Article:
A genetic analysis was made of two lines which when subjected to disruptive selection with compulsary mating of opposite extremes (D−) showed a different response viz. one, D−-1, showing predominantly an increase of environmental variance and possibly interaction variance, the other, D−-2, showing an increase of genetic variance. Crosses between extreme flies within lines revealed that D−-1 genomes from large flies are dominant to genomes from small individuals. In D−-2 the genetic variation is predominantly additive variance. Tests for dominant chromosome effect in crosses with an inbred stock with recessive markers showed clear third chromosome differences in D−-2 and not in D−-1. Chromosome exchange between extreme flies corroborated the importance of genetic differences in D−-2. A factor or complex of factors with large effect decreasing body size is located on third chromosomes from small flies in D−-2. Interaction between chromosomes has a similar magnitude in the two lines. Crowding and temperature experiments did not reveal an increased general sensitivity to environmental factors in D−-1, which was suggested by the enlarged environmental variance of this line.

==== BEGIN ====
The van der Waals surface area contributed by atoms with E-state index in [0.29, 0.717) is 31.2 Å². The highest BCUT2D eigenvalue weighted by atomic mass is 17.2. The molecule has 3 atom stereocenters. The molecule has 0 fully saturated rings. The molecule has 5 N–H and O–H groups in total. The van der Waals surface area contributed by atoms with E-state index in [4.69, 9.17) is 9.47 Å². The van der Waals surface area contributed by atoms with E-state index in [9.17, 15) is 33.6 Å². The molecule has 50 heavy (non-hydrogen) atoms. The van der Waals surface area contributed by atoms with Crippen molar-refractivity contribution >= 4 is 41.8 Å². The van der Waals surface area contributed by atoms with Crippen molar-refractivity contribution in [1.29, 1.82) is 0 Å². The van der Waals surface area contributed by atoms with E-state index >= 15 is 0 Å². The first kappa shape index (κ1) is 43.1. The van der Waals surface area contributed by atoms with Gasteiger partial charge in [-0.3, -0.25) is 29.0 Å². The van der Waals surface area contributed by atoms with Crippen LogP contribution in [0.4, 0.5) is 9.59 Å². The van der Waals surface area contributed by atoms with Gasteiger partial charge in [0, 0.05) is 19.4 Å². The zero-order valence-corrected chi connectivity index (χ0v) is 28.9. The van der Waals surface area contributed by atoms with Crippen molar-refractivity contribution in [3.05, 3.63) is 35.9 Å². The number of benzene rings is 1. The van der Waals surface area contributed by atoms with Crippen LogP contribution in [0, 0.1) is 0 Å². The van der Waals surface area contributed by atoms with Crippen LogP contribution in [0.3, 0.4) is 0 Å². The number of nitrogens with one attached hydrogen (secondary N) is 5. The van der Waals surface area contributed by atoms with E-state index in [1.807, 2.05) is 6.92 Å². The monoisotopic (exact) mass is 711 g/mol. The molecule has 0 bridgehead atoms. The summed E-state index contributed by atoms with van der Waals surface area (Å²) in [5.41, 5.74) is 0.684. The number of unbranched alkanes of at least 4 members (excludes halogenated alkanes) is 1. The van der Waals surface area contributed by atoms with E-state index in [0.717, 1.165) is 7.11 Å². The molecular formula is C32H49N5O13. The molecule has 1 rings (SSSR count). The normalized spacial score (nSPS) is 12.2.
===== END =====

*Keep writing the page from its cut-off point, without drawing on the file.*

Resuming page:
Bos, M., & Scharloo, W. (1974). The effects of disruptive and stabilizing selection on body size in Drosophila melanogaster. III. Genetic analysis of two lines with different reactions to disruptive selection with mating of opposite extremes. Genetica, 45(1), 71-90. https://doi.org/10.1007/BF01508933